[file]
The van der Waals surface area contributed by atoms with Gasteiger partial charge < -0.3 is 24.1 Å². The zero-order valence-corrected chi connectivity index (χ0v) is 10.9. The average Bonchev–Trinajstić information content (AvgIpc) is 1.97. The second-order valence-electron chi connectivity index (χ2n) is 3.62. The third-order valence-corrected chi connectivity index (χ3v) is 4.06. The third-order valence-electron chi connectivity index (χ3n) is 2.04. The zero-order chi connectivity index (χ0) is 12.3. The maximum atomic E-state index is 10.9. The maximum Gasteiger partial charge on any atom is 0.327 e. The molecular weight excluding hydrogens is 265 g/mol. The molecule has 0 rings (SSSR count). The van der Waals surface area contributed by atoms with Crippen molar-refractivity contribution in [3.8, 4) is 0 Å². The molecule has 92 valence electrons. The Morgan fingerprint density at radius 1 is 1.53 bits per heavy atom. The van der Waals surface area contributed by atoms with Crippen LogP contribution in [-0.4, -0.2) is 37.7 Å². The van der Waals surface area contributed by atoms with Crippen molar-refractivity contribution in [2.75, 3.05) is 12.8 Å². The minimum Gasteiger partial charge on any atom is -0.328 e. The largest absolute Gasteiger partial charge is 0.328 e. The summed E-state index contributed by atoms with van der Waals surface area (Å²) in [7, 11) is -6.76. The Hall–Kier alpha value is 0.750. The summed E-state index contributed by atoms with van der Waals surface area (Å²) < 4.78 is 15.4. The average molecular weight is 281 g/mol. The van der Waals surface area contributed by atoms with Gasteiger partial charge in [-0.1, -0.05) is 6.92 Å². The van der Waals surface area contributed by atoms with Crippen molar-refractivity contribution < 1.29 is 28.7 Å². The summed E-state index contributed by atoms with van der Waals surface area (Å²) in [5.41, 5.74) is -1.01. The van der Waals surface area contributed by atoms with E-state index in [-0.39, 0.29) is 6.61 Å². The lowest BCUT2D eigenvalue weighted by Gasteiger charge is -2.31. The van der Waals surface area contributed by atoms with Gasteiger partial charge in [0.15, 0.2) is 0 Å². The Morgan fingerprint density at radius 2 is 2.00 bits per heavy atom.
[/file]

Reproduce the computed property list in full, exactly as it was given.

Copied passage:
The van der Waals surface area contributed by atoms with Gasteiger partial charge < -0.3 is 24.1 Å². The zero-order valence-corrected chi connectivity index (χ0v) is 10.9. The average Bonchev–Trinajstić information content (AvgIpc) is 1.97. The second-order valence-electron chi connectivity index (χ2n) is 3.62. The third-order valence-corrected chi connectivity index (χ3v) is 4.06. The third-order valence-electron chi connectivity index (χ3n) is 2.04. The zero-order chi connectivity index (χ0) is 12.3. The maximum atomic E-state index is 10.9. The maximum Gasteiger partial charge on any atom is 0.327 e. The molecular weight excluding hydrogens is 265 g/mol. The molecule has 0 rings (SSSR count). The van der Waals surface area contributed by atoms with Crippen molar-refractivity contribution in [3.8, 4) is 0 Å². The molecule has 92 valence electrons. The Morgan fingerprint density at radius 1 is 1.53 bits per heavy atom. The van der Waals surface area contributed by atoms with Crippen LogP contribution in [-0.4, -0.2) is 37.7 Å². The van der Waals surface area contributed by atoms with Crippen molar-refractivity contribution in [2.75, 3.05) is 12.8 Å². The minimum Gasteiger partial charge on any atom is -0.328 e. The largest absolute Gasteiger partial charge is 0.328 e. The summed E-state index contributed by atoms with van der Waals surface area (Å²) in [7, 11) is -6.76. The Hall–Kier alpha value is 0.750. The summed E-state index contributed by atoms with van der Waals surface area (Å²) < 4.78 is 15.4. The average molecular weight is 281 g/mol. The van der Waals surface area contributed by atoms with Gasteiger partial charge in [-0.1, -0.05) is 6.92 Å². The van der Waals surface area contributed by atoms with Crippen molar-refractivity contribution < 1.29 is 28.7 Å². The summed E-state index contributed by atoms with van der Waals surface area (Å²) in [5.41, 5.74) is -1.01. The van der Waals surface area contributed by atoms with E-state index in [-0.39, 0.29) is 6.61 Å². The lowest BCUT2D eigenvalue weighted by Gasteiger charge is -2.31. The van der Waals surface area contributed by atoms with Gasteiger partial charge in [0.15, 0.2) is 0 Å². The Morgan fingerprint density at radius 2 is 2.00 bits per heavy atom.